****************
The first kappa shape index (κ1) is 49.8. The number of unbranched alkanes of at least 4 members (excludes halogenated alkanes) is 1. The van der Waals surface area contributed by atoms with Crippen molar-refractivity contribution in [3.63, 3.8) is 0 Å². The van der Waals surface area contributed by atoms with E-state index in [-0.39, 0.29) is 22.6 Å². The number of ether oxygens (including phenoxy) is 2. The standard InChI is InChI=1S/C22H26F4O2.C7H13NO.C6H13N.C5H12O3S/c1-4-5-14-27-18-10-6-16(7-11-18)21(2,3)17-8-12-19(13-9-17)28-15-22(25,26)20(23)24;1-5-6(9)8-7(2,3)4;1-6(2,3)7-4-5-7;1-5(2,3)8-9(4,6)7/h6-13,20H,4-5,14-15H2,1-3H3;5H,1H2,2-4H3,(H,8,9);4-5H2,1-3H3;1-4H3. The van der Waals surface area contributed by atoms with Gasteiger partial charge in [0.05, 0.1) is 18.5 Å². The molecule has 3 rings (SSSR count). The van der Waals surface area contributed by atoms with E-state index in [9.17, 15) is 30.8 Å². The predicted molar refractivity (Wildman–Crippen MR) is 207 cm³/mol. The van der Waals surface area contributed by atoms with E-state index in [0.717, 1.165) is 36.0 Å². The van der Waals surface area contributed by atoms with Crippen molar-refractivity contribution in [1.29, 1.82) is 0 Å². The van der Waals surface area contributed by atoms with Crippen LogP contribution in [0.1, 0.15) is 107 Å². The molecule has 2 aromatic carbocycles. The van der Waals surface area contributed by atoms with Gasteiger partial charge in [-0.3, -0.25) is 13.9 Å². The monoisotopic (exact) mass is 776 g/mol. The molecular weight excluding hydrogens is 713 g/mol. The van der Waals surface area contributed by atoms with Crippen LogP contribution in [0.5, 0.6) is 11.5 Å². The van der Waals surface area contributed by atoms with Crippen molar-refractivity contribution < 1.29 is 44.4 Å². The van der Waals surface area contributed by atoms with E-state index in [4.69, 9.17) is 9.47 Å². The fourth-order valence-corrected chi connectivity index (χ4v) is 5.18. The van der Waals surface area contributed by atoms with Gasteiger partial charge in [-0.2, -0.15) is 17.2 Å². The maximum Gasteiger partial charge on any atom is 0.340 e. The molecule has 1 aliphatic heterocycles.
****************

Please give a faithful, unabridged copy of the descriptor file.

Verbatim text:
The first kappa shape index (κ1) is 49.8. The number of unbranched alkanes of at least 4 members (excludes halogenated alkanes) is 1. The van der Waals surface area contributed by atoms with Crippen molar-refractivity contribution in [3.63, 3.8) is 0 Å². The van der Waals surface area contributed by atoms with E-state index in [-0.39, 0.29) is 22.6 Å². The number of ether oxygens (including phenoxy) is 2. The standard InChI is InChI=1S/C22H26F4O2.C7H13NO.C6H13N.C5H12O3S/c1-4-5-14-27-18-10-6-16(7-11-18)21(2,3)17-8-12-19(13-9-17)28-15-22(25,26)20(23)24;1-5-6(9)8-7(2,3)4;1-6(2,3)7-4-5-7;1-5(2,3)8-9(4,6)7/h6-13,20H,4-5,14-15H2,1-3H3;5H,1H2,2-4H3,(H,8,9);4-5H2,1-3H3;1-4H3. The van der Waals surface area contributed by atoms with Gasteiger partial charge in [0.05, 0.1) is 18.5 Å². The molecule has 3 rings (SSSR count). The van der Waals surface area contributed by atoms with E-state index in [9.17, 15) is 30.8 Å². The predicted molar refractivity (Wildman–Crippen MR) is 207 cm³/mol. The van der Waals surface area contributed by atoms with E-state index in [0.717, 1.165) is 36.0 Å². The van der Waals surface area contributed by atoms with Crippen molar-refractivity contribution in [1.29, 1.82) is 0 Å². The van der Waals surface area contributed by atoms with Crippen LogP contribution in [0.1, 0.15) is 107 Å². The molecule has 2 aromatic carbocycles. The van der Waals surface area contributed by atoms with Gasteiger partial charge in [-0.3, -0.25) is 13.9 Å². The monoisotopic (exact) mass is 776 g/mol. The molecular weight excluding hydrogens is 713 g/mol. The van der Waals surface area contributed by atoms with Crippen LogP contribution in [0.5, 0.6) is 11.5 Å². The van der Waals surface area contributed by atoms with Crippen molar-refractivity contribution < 1.29 is 44.4 Å². The van der Waals surface area contributed by atoms with E-state index in [4.69, 9.17) is 9.47 Å². The fourth-order valence-corrected chi connectivity index (χ4v) is 5.18. The van der Waals surface area contributed by atoms with Gasteiger partial charge in [-0.2, -0.15) is 17.2 Å². The maximum Gasteiger partial charge on any atom is 0.340 e. The molecule has 1 aliphatic heterocycles.